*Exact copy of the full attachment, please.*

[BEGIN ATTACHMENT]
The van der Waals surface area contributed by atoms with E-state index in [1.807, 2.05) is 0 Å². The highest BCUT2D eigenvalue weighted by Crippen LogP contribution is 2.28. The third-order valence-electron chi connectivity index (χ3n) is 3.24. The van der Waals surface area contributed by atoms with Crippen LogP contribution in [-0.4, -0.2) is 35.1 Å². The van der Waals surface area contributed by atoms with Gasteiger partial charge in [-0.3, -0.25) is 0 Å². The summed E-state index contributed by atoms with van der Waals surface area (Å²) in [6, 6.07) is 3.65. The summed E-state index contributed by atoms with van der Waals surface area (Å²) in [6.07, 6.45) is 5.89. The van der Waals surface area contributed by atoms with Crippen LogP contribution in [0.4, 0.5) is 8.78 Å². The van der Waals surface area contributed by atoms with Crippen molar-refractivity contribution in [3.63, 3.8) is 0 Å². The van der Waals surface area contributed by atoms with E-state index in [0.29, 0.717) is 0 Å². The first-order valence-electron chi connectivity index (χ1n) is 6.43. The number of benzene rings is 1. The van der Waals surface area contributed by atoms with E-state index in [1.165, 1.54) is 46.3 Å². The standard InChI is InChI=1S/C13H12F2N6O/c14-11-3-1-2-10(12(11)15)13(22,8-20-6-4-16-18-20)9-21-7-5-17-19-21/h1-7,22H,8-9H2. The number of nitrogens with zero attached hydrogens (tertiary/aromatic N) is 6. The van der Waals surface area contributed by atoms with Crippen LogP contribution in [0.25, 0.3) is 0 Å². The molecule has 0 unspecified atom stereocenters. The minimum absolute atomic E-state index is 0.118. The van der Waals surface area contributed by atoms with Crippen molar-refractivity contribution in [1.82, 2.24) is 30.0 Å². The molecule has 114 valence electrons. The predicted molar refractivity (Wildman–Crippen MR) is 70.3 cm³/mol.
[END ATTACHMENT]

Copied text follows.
The van der Waals surface area contributed by atoms with E-state index in [1.807, 2.05) is 0 Å². The highest BCUT2D eigenvalue weighted by Crippen LogP contribution is 2.28. The third-order valence-electron chi connectivity index (χ3n) is 3.24. The van der Waals surface area contributed by atoms with Crippen LogP contribution in [-0.4, -0.2) is 35.1 Å². The van der Waals surface area contributed by atoms with Gasteiger partial charge in [-0.3, -0.25) is 0 Å². The summed E-state index contributed by atoms with van der Waals surface area (Å²) in [6, 6.07) is 3.65. The summed E-state index contributed by atoms with van der Waals surface area (Å²) in [6.07, 6.45) is 5.89. The van der Waals surface area contributed by atoms with Crippen LogP contribution in [0.4, 0.5) is 8.78 Å². The van der Waals surface area contributed by atoms with Crippen molar-refractivity contribution in [3.63, 3.8) is 0 Å². The van der Waals surface area contributed by atoms with E-state index in [0.29, 0.717) is 0 Å². The first-order valence-electron chi connectivity index (χ1n) is 6.43. The number of benzene rings is 1. The van der Waals surface area contributed by atoms with E-state index in [1.165, 1.54) is 46.3 Å². The standard InChI is InChI=1S/C13H12F2N6O/c14-11-3-1-2-10(12(11)15)13(22,8-20-6-4-16-18-20)9-21-7-5-17-19-21/h1-7,22H,8-9H2. The number of nitrogens with zero attached hydrogens (tertiary/aromatic N) is 6. The van der Waals surface area contributed by atoms with Crippen LogP contribution in [0.25, 0.3) is 0 Å². The molecule has 0 unspecified atom stereocenters. The minimum absolute atomic E-state index is 0.118. The van der Waals surface area contributed by atoms with Crippen molar-refractivity contribution in [1.82, 2.24) is 30.0 Å². The molecule has 114 valence electrons. The predicted molar refractivity (Wildman–Crippen MR) is 70.3 cm³/mol.